‘Independent actors’ using the ‘distraction of protest marches’

The ATM attacks, along with firecrackers and other explosions set off during the weekend’s looting and violence, accounted for some of the hundreds of booms residents reported hearing earlier this week. While rumors swirled that the startling noises were caused by law enforcement sonic weapons, officials say those claims are unfounded.

“We don’t even have sonic equipment in our inventory,” Lt. Col. Keith Hickox of the Pa. National Guard told Billy Penn. “I don’t even think I’ve seen something like that in my career. The only time I’ve seen those is in the ‘Incredible Hulk.’”

Exploding cash machines seems to be a pretty low-tech affair. One video of an ATM explosion  posted on social media shows people running toward a machine, then white clouds of smoke billowing up around it. They scramble to pull cash out of the smoking ATM before running away. Blasted-open machines littered sidewalks as the group sped from one machine to the next.

In one incident in North Philadelphia, a group tried three times to empty a sidewalk ATM before one of the men died attempting to blow it up Tuesday. Another man was arrested this week after using Instagram to advertise dynamite for blowing up ATMs and admitting he had blown up several of the machines himself, Pennsylvania Attorney General Josh Shapiro said.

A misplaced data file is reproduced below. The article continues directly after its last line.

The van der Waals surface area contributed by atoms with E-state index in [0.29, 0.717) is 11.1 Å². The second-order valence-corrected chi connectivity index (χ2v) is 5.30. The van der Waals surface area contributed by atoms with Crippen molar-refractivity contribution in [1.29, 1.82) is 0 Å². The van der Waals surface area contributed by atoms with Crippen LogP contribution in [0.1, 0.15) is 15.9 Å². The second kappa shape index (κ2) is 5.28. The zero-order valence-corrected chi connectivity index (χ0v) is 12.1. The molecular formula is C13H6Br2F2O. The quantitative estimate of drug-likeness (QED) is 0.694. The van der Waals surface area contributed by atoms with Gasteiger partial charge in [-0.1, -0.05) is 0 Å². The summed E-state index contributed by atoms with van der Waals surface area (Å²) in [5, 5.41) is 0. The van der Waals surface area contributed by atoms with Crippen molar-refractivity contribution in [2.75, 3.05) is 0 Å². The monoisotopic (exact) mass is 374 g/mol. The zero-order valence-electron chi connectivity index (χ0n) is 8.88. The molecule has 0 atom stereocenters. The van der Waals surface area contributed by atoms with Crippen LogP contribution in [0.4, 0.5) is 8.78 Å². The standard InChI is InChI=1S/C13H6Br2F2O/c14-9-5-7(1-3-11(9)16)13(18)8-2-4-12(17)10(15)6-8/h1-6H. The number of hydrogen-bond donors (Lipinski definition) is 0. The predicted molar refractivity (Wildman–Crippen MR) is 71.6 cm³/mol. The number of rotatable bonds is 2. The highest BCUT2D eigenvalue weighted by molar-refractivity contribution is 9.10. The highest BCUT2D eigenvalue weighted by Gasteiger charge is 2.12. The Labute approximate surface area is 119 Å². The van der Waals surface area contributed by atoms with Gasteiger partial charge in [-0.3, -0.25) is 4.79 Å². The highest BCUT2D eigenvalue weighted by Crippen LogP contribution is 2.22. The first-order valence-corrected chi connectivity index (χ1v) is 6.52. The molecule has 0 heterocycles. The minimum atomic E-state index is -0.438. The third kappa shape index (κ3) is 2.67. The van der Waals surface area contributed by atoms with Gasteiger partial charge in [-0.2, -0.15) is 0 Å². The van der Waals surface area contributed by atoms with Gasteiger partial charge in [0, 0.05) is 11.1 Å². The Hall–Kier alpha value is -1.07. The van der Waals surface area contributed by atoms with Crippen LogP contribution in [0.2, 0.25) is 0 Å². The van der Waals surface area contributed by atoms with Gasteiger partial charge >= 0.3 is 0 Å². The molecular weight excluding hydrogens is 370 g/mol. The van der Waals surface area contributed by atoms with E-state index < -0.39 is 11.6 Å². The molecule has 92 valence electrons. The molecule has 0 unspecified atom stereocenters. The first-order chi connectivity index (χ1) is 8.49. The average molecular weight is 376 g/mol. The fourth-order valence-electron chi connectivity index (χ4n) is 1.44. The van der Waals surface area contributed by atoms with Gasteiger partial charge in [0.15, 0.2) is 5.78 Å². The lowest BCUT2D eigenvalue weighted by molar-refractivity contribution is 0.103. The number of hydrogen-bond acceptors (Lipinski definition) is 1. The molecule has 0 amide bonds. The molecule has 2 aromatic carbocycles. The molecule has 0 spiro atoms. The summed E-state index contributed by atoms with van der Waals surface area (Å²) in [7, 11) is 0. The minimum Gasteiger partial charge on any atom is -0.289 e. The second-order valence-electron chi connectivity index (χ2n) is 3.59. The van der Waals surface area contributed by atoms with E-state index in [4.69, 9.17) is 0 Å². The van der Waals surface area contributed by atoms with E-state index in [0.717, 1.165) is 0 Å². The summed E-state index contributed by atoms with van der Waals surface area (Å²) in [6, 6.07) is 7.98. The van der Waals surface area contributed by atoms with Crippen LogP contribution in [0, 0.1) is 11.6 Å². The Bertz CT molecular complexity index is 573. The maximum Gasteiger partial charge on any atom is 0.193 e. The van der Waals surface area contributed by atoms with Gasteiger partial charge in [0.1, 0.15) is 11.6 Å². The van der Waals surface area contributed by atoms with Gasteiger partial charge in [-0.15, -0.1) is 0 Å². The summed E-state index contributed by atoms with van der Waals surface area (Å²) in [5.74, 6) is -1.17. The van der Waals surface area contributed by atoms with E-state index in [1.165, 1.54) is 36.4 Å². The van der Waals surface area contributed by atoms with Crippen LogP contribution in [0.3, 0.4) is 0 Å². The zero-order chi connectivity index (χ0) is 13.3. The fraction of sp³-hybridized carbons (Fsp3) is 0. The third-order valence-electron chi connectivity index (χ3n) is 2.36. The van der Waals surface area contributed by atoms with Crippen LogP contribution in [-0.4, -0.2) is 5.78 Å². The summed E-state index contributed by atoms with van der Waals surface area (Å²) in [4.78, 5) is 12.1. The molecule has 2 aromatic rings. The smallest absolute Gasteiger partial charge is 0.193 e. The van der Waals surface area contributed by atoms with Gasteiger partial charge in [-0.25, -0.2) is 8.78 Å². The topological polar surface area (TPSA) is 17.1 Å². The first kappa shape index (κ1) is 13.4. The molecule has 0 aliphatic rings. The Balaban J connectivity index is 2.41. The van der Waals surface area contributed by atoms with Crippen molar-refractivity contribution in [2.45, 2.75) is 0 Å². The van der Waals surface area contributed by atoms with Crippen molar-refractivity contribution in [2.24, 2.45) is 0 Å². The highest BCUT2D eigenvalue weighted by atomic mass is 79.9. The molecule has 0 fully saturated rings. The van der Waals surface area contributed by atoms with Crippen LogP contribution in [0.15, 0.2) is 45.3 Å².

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The city has seen cash machines bombed before. After four explosions in June 2018, for example, police arrested a woman for allegedly blowing one up in a Kensington beer store with an M100 stick.

Experts on ATM security say the string of explosions in Philadelphia this week is unprecedented. The U.S. has about half a million ATMs and probably fewer than 50 are blown up each year, said David Lott, a payments risk expert at the Federal Reserve Bank of Atlanta.